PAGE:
It’s true that the day is coming when an announcement such as Gordon’s won’t necessarily be newsworthy. Or, at least, not necessarily newsworthy in the sense that it requires a press conference and a SportsCenter feature. That day, like a runaway locomotive, is coming harder and faster every day.

    But even when it does, the importance of someone like Gordon coming out will remain. Because the LGBT in sports movement – all movements worth their weight, really – need a face. It needs Gordon’s smiling face. It needs the faces of Collins, Sam, Griner and countless others to come. It needs lots of faces.

    With a face, a movement can be humanized and grounded in reality. With a familiar face, a movement becomes relatable for even those who couldn’t possibly begin to relate to Gordon’s life-long struggle to be himself. Suddenly, the fight for equality and human rights isn’t about someone else – it’s about someone people care about, someone people admire and respect.

    Maybe athletes aren’t always perfect role models. But for someone out there – maybe someone you know and love – Gordon’s decision to come out as gay may have just opened the door to new and better life.

    Why is this a story? Why should I care about someone’s personal life?

    Because knowledge is power. Because with that power, lives can be changed and saved.

    According to a 2011 U.S. Department of Health and Human Services report, LGBT youth are four times more likely to attempt suicide as their straight peers.

    Maybe, just maybe, the power derived from the fortitude and courage of those like Gordon will help a scared middle-schooler who’s afraid to get on the school bus each morning because he can’t stand to face the taunting bullies yet another day.

    Or perhaps it’ll help the frightened and confused teenager who won’t go out for fall or spring sports because she doesn’t feel safe in the locker room.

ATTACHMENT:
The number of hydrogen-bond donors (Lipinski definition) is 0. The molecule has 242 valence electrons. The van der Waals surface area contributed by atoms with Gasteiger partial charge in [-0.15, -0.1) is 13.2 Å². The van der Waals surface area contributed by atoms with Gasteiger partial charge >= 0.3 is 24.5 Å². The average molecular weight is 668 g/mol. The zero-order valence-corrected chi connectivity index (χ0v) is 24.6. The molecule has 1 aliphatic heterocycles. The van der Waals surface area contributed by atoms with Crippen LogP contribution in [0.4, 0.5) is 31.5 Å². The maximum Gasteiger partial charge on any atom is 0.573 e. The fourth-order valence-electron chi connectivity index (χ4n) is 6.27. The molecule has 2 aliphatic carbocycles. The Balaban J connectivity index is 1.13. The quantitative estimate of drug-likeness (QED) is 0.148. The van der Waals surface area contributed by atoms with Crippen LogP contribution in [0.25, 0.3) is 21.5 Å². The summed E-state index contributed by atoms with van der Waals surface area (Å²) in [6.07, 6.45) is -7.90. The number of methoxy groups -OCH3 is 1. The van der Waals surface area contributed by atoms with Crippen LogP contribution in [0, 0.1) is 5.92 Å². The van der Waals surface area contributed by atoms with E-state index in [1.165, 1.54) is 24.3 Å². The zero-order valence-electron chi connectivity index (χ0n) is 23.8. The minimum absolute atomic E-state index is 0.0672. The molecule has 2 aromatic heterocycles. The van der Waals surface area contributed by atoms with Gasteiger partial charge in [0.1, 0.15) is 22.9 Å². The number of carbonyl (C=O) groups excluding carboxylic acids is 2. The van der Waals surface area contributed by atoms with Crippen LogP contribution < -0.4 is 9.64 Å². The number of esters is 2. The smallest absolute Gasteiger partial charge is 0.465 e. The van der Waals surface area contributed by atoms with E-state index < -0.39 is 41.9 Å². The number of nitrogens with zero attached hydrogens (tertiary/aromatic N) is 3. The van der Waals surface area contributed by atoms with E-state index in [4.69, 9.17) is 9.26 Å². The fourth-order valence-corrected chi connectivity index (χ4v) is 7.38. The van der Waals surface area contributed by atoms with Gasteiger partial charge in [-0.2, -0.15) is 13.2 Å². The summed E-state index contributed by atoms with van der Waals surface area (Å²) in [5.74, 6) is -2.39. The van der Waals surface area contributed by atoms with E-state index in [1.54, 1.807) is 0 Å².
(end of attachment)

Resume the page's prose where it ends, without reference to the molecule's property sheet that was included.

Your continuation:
Why is this a story? Why should I care about someone else’s personal life?

    Because maybe it might have helped Carlos Vigil, a gay 17-year-old boy from New Mexico who tweeted “I’m sorry for not being a person that would make people proud” before committing suicide in July 2013 following years of bullying.

    Because maybe it might have helped Jadin Bell, a gay 15-year-old boy from Oregon who was taken off life support in February 2013 after attempting to hang himself on an elementary school playground as a result of being bullied.

    Because maybe it might have helped Kenneth Weishuhn, a gay 14-year-old boy from Iowa who took his own life in April 2012 after he was made the subject of a hate group of Facebook and sent death threats from classmates.

    Because maybe it might have helped Jamie Hubley, a gay 15-year-old boy from Ottawa, Canada who chronicled his battle with bullying and depression before turning to suicide in October 2011.

    Because maybe it might have helped Jamey Rodmeyer, a gay 14-year-old boy from New York who killed himself in September 2011 after years of harassment about his sexuality.

    Because maybe it might have helped Tyler Clementi, a gay 18-year-old student at Rutgers University who jumped to his death off the George Washington Bridge in New York City in September 2010 after being outed online and cyber bullied.

    Because maybe it might have helped Jim Wheeler, a gay 19-year-old from Pennsylvania whose struggle with homophobic bullying was memorialized in a 2003 documentary titled “Jim in Bold” six years after he took his own life.

    Why is this a story? Why should I care about someone else’s personal life?.

    Because maybe it’s not too late. Maybe Gordon’s decision to come out to world can still help those of all ages, genders, races and beliefs who are teetering on the edge of depression and suicide.

    Gordon’s legacy as a pioneer for the LGBT in the sports movement is just beginning to be written. How it’ll read in five, 10 or even 50 years is anyone’s guess.

    Here’s to a happy ending to Gordon’s tale and the tale of a new generation of love and acceptance. Here’s to an end to comment section indifference and hate. Here’s to why this is a story.